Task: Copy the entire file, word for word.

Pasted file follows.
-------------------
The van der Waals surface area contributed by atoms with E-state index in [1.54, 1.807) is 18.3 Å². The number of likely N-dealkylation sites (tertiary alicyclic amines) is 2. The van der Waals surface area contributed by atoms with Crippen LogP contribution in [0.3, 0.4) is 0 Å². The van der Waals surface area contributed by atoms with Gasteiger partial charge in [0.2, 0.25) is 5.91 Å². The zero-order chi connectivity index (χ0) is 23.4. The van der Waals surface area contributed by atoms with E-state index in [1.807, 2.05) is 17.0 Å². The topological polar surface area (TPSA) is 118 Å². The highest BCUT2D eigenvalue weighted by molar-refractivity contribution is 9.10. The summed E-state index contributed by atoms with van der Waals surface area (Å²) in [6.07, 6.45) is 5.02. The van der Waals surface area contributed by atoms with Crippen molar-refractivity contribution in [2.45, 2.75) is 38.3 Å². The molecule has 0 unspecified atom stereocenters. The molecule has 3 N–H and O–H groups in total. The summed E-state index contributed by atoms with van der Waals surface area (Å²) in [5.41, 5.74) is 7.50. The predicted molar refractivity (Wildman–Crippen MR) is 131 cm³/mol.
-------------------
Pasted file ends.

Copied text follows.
The van der Waals surface area contributed by atoms with E-state index in [1.54, 1.807) is 18.3 Å². The number of likely N-dealkylation sites (tertiary alicyclic amines) is 2. The van der Waals surface area contributed by atoms with Crippen LogP contribution in [0.3, 0.4) is 0 Å². The van der Waals surface area contributed by atoms with Gasteiger partial charge in [0.2, 0.25) is 5.91 Å². The zero-order chi connectivity index (χ0) is 23.4. The van der Waals surface area contributed by atoms with E-state index in [1.807, 2.05) is 17.0 Å². The topological polar surface area (TPSA) is 118 Å². The highest BCUT2D eigenvalue weighted by molar-refractivity contribution is 9.10. The summed E-state index contributed by atoms with van der Waals surface area (Å²) in [6.07, 6.45) is 5.02. The van der Waals surface area contributed by atoms with Crippen molar-refractivity contribution in [2.45, 2.75) is 38.3 Å². The molecule has 0 unspecified atom stereocenters. The molecule has 3 N–H and O–H groups in total. The summed E-state index contributed by atoms with van der Waals surface area (Å²) in [5.41, 5.74) is 7.50. The predicted molar refractivity (Wildman–Crippen MR) is 131 cm³/mol.